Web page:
The University of Chicago Democrats (UC Dems) and the University of Chicago College Republicans (UC Republicans) have both been feverishly gearing up for today’s Super Tuesday primaries for months.
According to UC Dems President Hollie Russon-Gilman, the UC Dems have mobilized student volunteers for various campaigns, both national and local. Members have manned phones, canvassed Hyde Park, and tried to increase the visibility of Democratic nominees for office, she said.
“People are signed up to drive people to vote, others are working at polling stations,” Russon-Gilman said. “We’ve been riding the momentum.”
The UC Republicans have also been active in getting their members to participate in the political process, but like the UC Dems, they don’t believe in endorsing or working exclusively for one candidate during the primaries.
“We help students get involved, but I think it’s wrong and narrow to come out with one candidate. Our club has a very eclectic makeup,” UC Republicans director of campus operations Joseph Dozier said, adding that no single candidate had majority support inside the club. Russon-Gilman also cited the diverse political composition of the UC Dems in their decision not to endorse anyone.
After a day of volunteering with their respective parties, the two organizations are co-sponsoring a returns party at Hallowed Grounds tonight.
“It’ll be a relaxed social atmosphere,” Dozier said. “You wear your Obama pin, your McCain pin. I’ll probably wear my ‘Friends don’t let friends vote Democrat’ shirt.”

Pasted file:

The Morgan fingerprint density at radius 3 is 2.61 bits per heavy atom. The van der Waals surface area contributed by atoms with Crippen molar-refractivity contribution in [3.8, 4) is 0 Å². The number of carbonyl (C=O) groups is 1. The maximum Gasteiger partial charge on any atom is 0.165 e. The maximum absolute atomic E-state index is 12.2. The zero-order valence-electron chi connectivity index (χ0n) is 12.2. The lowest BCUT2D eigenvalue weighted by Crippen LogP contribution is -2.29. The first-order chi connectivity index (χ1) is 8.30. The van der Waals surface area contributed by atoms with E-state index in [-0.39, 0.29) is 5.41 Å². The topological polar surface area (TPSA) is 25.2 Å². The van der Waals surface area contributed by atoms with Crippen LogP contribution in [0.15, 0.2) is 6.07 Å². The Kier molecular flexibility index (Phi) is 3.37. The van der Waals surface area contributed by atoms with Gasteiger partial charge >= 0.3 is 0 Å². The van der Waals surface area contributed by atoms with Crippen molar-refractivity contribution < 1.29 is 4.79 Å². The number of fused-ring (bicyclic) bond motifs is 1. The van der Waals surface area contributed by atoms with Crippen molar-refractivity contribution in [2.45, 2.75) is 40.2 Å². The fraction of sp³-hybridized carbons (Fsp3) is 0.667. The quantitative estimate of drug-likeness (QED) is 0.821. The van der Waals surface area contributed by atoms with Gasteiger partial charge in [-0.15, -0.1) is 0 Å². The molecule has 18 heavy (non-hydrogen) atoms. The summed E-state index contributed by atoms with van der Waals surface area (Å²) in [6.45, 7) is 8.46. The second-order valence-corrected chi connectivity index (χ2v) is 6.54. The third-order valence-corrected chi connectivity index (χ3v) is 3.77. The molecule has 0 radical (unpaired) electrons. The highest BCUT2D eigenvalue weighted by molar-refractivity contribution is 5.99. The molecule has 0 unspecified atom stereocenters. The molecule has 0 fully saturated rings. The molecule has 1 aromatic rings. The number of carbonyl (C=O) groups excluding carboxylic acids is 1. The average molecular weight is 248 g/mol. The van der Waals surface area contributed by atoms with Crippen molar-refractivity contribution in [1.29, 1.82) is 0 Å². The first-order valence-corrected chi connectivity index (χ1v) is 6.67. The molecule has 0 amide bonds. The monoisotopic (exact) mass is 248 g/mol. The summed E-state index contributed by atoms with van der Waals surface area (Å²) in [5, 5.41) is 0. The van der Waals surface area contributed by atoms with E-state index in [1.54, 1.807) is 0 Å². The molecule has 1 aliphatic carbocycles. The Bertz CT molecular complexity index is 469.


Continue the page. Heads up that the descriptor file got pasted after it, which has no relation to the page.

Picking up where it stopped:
The returns party is just one of the many cooperative events the clubs have organized in recent months, including the upcoming annual UC Dems/UC Republicans debate. The groups also held a campus-wide voter registration drive during the first two days of the quarter.
“It was massive,” Russon-Gilman said. “We registered over 300 students in the first day and a half and reached even more students about the process of voting by absentee ballots and where to vote in person.”
Both Russon-Gilman and Dozier profess that the schism between the two groups was not always as apparent as it is today. However they said that they hope to foster a mutual respect between the organizations.
“The Democrats and Republicans[at the University] used to get along really well,” Dozier said. “But there was a dispute several years ago over cosponsoring a global warming event and the sides kind of separated. But I felt, ‘Why let two years of pettiness get in the way?’ So far we’ve only seen positive results from working together.”
Russon-Gilman similarly worked to change the atmosphere of her club.
“The Dems used to be a boys’ club with all these frat guys in the Bartlett Longe,” she said. “But my second year, we revamped the club and we’ve completely turned our outlook around.”
Both officers said there is something special about the University of Chicago that contributes to their friendly relations.
“The students [here] who do have opinions that may be completely different from yours want to hear your opinion,” Dozier said. “And they want to test that opinion as well, and they want their own to be challenged, and I think that separates us from a lot of universities where it’s so polarized.”
“If anything, people here want you to push back,” Russon-Gilman said. “They want you to debate them. There’s always open discourse. They’re always open to dialogue.”
But Dozier said that the political climate at the University does have some downfalls.
“Remember, more people showed up to protest the Uncommon App being knocked off than the divestment from Sudan,” he said. “This is not Columbia. The political activism on campus is very unique.”